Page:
Purchase this article with an account.
Siddhart Srivatsav, Jacquelyn Webster, Michael Webster; Perceiving the average color. Journal of Vision 2015;15(12):400. doi: 10.1167/15.12.400.
Download citation file:
© ARVO (1962-2015); The Authors (2016-present)
The average color in a scene is a potentially important cue to the illuminant and thus for color constancy, but it remains unknown how well and in what ways observers can estimate the mean chromaticity. We examined this by measuring the variability in “achromatic” settings for stimuli composed of different distributions of colors. The displays consisted of a 15 by 15 palette of colors shown on a gray background on a monitor, with each chip subtending 0.5 deg. Individual colors were randomly sampled from varying contrast ranges along the luminance, S and LM cardinal axes. Observers were instructed to adjust the chromaticity of the palette so that the mean was gray, with variability estimated from 20 or more repeated settings. This variability increased progressively with increasing contrast in the distributions, with large increases for chromatic contrast but also weak effects for added luminance contrast. Signals along the cardinal axes are relatively independent in many detection and discrimination tasks, but showed strong interference in the white estimates. Specifically, adding S contrast increased variability in the white settings along both the S and LM axes, and vice versa. This “cross-masking” and the effects of chromatic variance in general may occur because observers cannot explicitly perceive or represent the mean of a set of qualitatively different hues (e.g. that red and green hues average to gray), and thus may infer the mean only indirectly (e.g. from the relative saturation of different hues).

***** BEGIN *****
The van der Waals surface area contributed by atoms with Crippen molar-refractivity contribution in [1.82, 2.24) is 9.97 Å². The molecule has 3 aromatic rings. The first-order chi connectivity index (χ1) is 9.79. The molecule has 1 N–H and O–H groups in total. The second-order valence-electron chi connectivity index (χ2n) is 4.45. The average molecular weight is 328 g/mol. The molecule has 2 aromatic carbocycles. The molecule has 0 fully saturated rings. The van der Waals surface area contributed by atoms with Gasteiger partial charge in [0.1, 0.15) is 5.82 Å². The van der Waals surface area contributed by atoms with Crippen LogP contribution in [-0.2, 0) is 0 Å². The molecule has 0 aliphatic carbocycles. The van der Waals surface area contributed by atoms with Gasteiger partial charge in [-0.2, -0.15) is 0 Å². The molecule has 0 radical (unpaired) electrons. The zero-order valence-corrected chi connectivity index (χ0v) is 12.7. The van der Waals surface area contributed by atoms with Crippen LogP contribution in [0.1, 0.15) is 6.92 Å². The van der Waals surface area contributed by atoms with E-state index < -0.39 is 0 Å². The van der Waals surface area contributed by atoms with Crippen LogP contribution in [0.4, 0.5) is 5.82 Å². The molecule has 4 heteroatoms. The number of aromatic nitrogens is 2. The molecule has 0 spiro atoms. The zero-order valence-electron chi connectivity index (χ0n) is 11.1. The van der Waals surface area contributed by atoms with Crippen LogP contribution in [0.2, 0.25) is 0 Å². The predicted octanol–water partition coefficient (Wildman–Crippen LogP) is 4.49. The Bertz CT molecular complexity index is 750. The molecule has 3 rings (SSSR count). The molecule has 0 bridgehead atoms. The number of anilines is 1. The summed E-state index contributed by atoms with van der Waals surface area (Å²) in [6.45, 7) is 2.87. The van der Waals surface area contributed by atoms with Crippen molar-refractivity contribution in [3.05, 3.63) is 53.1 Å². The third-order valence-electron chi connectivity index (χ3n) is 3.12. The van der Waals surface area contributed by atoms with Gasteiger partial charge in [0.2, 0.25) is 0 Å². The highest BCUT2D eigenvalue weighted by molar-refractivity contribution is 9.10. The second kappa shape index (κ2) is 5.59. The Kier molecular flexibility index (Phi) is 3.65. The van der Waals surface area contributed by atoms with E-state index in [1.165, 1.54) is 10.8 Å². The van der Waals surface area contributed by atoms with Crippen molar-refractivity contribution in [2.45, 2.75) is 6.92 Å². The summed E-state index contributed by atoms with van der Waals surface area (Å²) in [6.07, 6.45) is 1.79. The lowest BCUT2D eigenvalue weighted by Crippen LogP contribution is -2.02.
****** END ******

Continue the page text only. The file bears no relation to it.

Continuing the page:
Meeting abstract presented at VSS 2015
This PDF is available to Subscribers Only